March 22, 2014 - 1:00 PM EDT
yeah, as pok said, the total $ commitment is a lot more important than a couple million more AAV. I'd much rather have Masterson for 2 more years, in his prime, at $17 million/year, than make a $50 commitment to Ubaldo and hope he can hold it together. As long as Masterson performs 2014-2016 in a similar fashion to 2011-2013 then he'd earn that contract (which would be like 3/45, counting this year's salary, basically only has to average 2 WAR for the next 3 years to be worth it), and with his age and durability there's no major red flag. The reason the Bailey contract is questionable for the Reds is its length, $17 million is totally reasonable for Bailey now, but it's pretty hard to say how he'll perform 3-4 years from now, much less 6, and your risk of future injury/ineffectiveness making the contract an albatross rises exponentially. $17 million for Masterson isn't a problem as long as he's pitching like the Masterson of 2013 and 2011. And if you really believe that Masterson's is only worth $12-14 million (as the Indians themselves apparently do too), I don't know what to say ... the QO next year's going to be around $15 million, so you're saying Masterson isn't even quite worth a QO? Every contract is a risk, he could get hurt this year, who knows, but Masterson was willing to let them minimize that risk by agreeing to a short-term extension, and I think they should've jumped on it. The alternative is letting him walk next year and either overpaying someone to suck/hoping to win the lottery s a la Brett Myers/Kazmir.
March 22, 2014 - 12:35 PM EDT
I believe the injuries to starting pitchers this spring could have also played a factor in what the Indians were willing to risk to offer Masterson. With team ranked 28th in attendance it really limits there resources. I think the Indians exposed Masterson bluff that he wants to play for Francona, but in reality its all about the money.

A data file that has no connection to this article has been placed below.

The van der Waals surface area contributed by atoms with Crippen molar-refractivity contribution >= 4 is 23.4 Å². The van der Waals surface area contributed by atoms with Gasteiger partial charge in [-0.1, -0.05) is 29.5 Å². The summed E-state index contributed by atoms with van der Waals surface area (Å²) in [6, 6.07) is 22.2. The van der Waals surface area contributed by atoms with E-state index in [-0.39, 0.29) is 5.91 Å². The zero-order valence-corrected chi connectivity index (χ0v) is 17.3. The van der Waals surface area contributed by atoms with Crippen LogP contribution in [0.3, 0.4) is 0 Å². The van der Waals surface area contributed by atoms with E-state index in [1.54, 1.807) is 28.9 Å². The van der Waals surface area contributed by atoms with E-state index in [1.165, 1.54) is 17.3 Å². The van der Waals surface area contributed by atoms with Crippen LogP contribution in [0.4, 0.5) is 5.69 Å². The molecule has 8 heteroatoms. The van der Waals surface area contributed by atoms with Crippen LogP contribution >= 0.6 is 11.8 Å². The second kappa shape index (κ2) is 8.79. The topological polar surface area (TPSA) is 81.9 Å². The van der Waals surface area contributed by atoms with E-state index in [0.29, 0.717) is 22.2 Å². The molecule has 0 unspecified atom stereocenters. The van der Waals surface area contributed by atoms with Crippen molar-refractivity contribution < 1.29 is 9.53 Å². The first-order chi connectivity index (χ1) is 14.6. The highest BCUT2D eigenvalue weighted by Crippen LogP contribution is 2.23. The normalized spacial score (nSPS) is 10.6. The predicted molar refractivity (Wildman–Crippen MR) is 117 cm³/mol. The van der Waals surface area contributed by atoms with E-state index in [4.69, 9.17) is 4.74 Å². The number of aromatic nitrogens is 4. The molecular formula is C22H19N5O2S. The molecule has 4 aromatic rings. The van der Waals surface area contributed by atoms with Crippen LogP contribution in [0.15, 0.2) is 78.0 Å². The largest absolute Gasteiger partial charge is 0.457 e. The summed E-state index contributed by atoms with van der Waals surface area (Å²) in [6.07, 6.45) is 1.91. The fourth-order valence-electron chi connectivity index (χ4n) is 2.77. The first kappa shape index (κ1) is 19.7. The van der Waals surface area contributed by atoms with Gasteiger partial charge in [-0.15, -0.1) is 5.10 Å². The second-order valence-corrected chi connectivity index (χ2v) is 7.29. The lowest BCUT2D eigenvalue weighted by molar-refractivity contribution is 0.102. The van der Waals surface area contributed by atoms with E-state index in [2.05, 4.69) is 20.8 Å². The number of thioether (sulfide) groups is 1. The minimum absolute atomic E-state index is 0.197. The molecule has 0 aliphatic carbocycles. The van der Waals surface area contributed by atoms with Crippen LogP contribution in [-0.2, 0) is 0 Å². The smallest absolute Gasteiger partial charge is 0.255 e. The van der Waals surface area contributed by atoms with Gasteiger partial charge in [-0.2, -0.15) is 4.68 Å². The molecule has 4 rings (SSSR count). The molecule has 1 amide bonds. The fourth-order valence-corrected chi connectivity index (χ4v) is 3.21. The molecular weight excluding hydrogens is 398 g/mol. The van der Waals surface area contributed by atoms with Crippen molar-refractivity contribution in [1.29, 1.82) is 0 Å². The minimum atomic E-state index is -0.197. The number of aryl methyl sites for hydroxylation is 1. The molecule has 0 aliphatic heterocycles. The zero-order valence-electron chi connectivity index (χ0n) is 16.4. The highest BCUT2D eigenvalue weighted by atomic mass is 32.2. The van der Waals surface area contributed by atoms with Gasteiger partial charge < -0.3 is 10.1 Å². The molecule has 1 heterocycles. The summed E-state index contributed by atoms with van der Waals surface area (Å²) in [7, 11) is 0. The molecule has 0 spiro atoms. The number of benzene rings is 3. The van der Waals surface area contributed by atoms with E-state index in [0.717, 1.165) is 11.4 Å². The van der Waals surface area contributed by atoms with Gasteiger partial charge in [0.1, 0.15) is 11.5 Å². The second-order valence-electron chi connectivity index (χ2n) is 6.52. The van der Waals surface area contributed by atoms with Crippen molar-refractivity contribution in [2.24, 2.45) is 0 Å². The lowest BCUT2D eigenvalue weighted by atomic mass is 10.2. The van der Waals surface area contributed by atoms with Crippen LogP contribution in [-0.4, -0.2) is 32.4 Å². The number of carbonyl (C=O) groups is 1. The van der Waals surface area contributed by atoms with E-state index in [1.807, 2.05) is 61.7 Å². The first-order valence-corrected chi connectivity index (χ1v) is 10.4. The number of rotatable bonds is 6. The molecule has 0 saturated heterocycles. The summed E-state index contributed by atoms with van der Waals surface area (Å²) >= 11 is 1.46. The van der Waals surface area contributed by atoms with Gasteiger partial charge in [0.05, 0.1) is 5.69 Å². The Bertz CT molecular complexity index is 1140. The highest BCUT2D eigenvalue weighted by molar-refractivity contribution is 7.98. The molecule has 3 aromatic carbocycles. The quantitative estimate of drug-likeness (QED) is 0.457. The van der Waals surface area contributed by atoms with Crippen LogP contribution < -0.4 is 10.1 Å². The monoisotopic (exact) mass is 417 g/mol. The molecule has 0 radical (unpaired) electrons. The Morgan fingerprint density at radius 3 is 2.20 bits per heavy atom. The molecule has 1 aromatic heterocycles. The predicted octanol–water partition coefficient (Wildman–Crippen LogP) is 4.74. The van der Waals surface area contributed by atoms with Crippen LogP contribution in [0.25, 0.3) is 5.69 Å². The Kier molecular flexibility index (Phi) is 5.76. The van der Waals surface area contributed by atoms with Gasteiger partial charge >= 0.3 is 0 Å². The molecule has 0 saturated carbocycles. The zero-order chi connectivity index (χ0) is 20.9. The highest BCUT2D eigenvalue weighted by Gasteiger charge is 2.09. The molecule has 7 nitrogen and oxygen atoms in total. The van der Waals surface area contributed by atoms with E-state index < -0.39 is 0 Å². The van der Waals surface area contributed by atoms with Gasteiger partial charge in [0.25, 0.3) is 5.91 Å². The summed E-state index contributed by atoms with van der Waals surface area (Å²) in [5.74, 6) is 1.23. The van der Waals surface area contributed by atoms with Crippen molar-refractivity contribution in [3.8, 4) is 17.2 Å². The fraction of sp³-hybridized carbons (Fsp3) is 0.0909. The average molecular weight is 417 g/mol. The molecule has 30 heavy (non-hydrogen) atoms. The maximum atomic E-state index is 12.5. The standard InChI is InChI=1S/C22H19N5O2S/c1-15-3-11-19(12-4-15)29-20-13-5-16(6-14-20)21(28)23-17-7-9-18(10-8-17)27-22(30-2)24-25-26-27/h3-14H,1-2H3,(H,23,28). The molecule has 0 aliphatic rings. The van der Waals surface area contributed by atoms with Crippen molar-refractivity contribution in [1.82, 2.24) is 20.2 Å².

March 22, 2014 - 12:21 PM EDT
I agree w Seth and Rich. Joe, not so much, for even though I was very much in favor of trying to sign either of Ubaldo or Kazmir, (because I was sure that Masterson would not sign) your argument's just not holding up.

First, they obviously didn't need to sign both guys, they have enough other, cheaper players that are ready to move into the mix. But one of them might have been good if the terms are favorable. Kazmir's terms seemed favorable to us, Ubaldo's not so much, mostly because of the four-year commitment.

Second, there is a huge difference between $50+m (Ubaldo) plus $22m (Kazmir) and $35m. Is that not obvious? Two years at $17/yr is, in fact, a good deal, maybe even a bargain. Mostly that's because its only two years, minimizing long-term risk. And anyone who says that either of Ubaldo or Kazmir are better (or even equal) pitchers to Masterson has been smoking something.

You could say (as Hermie tries to) that Masterson is only worth $14m-$15m/year and so we shouldn't pay $17m, but that also doesn't quite hold up, as a $2m-$3m difference on two years is basically nothing. Its also VERY reasonable to think (as Seth points out) that Masterson will be worth at least $17m this year and during the next two years.

I can appreciate that the Tribe has to hold the line somewhere, I've got no problem with that, as they are a small-market team with serious attendance issues, but that particular place, IMO isn't where it makes sense to do so. Heck, they completely rolled the dice w Myers last year at $7m!

Who knows if they're exploring trade possibilities, but I know that if I was CA, that's what I would be doing right now. (I'd also be handing out pink slips to the draft team, but that's another story...)
March 22, 2014 - 8:39 AM EDT
Same old story going back to Sabathia and Lee - a young Indians pitcher grows into an All-Star and they are forced to trade him in order to salvage something.

The problem now is that they probably won't be able to move Masterson this year, assuming they're in contention and he's pitching well. So he'll walk and we'll get nothing, just like with Manny Ramirez, after which the Indians decided that would never happen again. Well, never say never.

I agree with Joe to some extent - they should have signed Ubaldo or Kazmir. I don't think signing both was doable.

After Jake Westbrook won only 7 games after signing a 3/33 deal, the Indians decided they would no longer give out long term, big money deals. They just can't take the risk.

They still have a chance to have a decent staff next year. They'll have Salazar, Kluber, McAllister, Carrasco, Bauer, Tomlin, and Cody Anderson to work with. Plus, they'll get out from under Masterson's $11 million contract and that money will be available to get a starter on the open market. They could also work a trade. Or pull a starter out of thin air, like they did with Kazmir last year.